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Angler Lost at Sea Fixes Radio with Coat Hanger

anglercoathanger
AP Photo/U.S. Navy

Sometimes when you’re fishing, you have to use what’s available and create some unique rigs to keep fishing. Fisherman Ron Ingraham had to be creative to save his life while lost at sea.

On Thanksgiving Day, Ingraham went out fishing on his 25-foot sailboat, Malia, off the coast of Kailua, Hawaii. The trip started out like any other, but then the weather turned. Waves up to 20 feet high battered the sailboat. Ingraham called out a mayday, but then a wave hit and broke the radio antenna.

The wave also tossed Ingraham overboard, but he had tied a safety rope to himself and managed to get back into the sailboat. Unfortunately, most of his supplies went overboard, too.

“I thought I was going to die,” Ingraham said. “I hung in there. It took mental discipline.”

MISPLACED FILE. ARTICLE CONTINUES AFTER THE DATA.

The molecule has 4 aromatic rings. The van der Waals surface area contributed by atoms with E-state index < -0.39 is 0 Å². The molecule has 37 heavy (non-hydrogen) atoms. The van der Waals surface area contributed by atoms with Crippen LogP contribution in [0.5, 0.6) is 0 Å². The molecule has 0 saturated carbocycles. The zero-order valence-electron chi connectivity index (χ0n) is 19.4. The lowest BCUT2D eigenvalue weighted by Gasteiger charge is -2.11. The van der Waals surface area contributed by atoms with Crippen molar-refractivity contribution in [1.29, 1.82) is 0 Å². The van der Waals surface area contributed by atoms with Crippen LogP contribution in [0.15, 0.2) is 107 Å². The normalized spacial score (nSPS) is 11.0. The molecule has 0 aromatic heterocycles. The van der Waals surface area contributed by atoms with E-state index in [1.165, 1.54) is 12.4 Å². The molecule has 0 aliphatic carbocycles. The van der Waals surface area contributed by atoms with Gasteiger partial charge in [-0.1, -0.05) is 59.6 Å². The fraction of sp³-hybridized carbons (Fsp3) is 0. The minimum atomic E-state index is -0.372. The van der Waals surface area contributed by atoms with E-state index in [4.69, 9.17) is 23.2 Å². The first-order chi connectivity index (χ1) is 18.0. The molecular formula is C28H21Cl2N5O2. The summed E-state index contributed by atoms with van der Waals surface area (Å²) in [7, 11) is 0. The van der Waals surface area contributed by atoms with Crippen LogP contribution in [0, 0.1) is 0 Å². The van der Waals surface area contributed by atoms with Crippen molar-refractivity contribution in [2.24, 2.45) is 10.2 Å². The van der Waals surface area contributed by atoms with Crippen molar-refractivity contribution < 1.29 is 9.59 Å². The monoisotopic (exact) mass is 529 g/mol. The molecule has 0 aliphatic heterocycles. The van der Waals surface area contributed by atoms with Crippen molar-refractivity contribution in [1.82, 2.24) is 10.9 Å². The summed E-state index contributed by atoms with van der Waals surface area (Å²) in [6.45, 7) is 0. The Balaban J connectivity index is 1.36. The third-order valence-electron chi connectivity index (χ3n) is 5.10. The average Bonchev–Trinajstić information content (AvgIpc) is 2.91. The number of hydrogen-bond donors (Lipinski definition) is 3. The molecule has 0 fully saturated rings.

After his one and only mayday, the U.S. Coast Guard made an exhaustive search of the 12,000-square-mile area where Ingraham’s GPS was located. On Dec. 1, the Coast Guard called off the search.

On Dec. 9, the Coast Guard miraculously received another transmission from Ingraham. The U.S. Navy destroyer Paul Hamilton picked up a dehydrated and weak Ingraham 64 miles south of Honolulu.

The angler had used a coat hanger and miscellaneous wires to make a radio antenna and was attempting to use his auxiliary sail to get back to the island.

Ingraham survived for two weeks using what he could catch from the ocean for food and hydration.

“I was way out there, and I was out of water, but I hydrated on fish,” he said. “I’m a fisherman, so I caught fish.”

More at Wide Open Spaces:

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Keeping Tradition Alive with Ancient Hawaiian Fishing Lures [VIDEO]

The Alabama Rig: Why It’s Banned from Fishing Competitions

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Angler Lost at Sea Fixes Radio with Coat Hanger